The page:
WXXI AM News

voting laws

On this Election Day, we talk about different voting options -- mail-in, on-demand absentee, and early voting -- and what researchers say the data shows when it comes to outcomes. Do these measures expand voter participation in inclusive ways? Do they protect the secrecy of ballots? Our guests say the research says "no".

Susan Orr and Jim Johnson are political science professors whose work (pre-pandemic) shows that mail-in ballots and other "convenience voting" measures add insecurities to the vote and do little to increase participation. They argue that post-pandemic, voting by mail needs a sunset clause, and voting should be compulsory and secret.

This hour, we discuss their research and their book, "Should Secret Voting Be Mandatory?". Our guests:

  • Susan Orr, associate professor of political science at the State University of Brockport
  • Jim Johnson, political science professor at the University of Rochester

Our guest is an attorney who worked on the Bush/Gore legal dispute over the 2000 election. Jeff Wadsworth was tasked with historical research that could offer some guidance on which ballots should count, and how to protect voting rights. A lot has changed since 2000, but Wadsworth says there are attorneys already working to deal with a close and contested election this time around.

So what issues could cause a legal showdown in 2020? And what did we learn from Bush v Gore? 

This year's state budget included new election rules that will affect third parties. Under the new provisions, political parties in New York must earn at least 130,000 votes -- or two percent of the total vote, whichever is greater -- in the last preceding election for governor, and the same for its candidate for president in a year when a president is elected. Third party officials and members say the rules are unfair.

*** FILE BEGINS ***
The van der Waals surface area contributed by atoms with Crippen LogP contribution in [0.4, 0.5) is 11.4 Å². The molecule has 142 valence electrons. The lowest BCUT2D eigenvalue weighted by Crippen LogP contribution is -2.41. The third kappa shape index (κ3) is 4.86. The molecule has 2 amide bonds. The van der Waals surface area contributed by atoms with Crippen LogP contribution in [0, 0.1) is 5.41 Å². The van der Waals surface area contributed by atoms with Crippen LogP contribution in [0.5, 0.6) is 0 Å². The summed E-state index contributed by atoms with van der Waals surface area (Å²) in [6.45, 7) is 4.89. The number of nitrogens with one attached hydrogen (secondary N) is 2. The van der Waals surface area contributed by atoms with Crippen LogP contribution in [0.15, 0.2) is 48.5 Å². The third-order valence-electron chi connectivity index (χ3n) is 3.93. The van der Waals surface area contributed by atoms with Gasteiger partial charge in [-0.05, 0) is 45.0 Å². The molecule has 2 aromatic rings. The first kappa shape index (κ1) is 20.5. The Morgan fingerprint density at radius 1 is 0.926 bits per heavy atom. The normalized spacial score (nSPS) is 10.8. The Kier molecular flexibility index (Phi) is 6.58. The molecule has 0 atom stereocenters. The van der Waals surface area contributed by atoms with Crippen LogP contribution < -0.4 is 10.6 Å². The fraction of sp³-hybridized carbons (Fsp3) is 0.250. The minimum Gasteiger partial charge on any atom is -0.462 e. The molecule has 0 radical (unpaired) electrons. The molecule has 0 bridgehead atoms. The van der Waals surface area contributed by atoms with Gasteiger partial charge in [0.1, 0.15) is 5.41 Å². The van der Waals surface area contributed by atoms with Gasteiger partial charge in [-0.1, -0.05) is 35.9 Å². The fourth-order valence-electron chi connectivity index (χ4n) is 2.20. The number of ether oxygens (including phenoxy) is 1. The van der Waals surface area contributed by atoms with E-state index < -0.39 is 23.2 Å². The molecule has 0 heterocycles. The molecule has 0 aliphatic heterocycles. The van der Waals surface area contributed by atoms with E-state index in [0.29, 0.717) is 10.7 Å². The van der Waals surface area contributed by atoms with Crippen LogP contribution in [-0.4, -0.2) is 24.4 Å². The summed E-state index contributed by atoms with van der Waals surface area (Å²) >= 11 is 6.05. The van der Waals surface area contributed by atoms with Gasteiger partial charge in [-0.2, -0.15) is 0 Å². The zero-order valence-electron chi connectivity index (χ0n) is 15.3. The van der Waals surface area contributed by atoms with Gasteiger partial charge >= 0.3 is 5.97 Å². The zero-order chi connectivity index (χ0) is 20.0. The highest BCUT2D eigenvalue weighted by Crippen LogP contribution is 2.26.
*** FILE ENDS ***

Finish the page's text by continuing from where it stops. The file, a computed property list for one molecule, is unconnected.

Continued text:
We explore the issue this hour with our guests:

  • Sochie Nnaemeka, director of the Working Families Party in New York
  • Alex White, member of the Green Party and former candidate for office
  • Lauren Hall, member of the Libertarian Party, and associate professor of political science at RIT

Long lines and malfunctioning voting machines in Georgia's primary election renewed conversations about voting rights, especially those for disenfranchised voters. The New York Times called the issues a "full-scale meltdown of new voting systems." Those systems were put in place after claims of voter suppression in 2018.

Discussions about voter suppression are happening throughout the country, with concerns about what could happen in November. This hour, we're joined by RIT professor Donathan Brown to discuss voting rights and policies. His research focuses on race and public policy, and he's the co-author of "Voting Rights Under Fire: The Continuing Struggle for People of Color." He helps us understand voting issues throughout the country, both past and present. Our guest:

  • Donathan Brown, assistant provost and assistant vice president for faculty diversity and recruitment, and professor in the School of Communication at RIT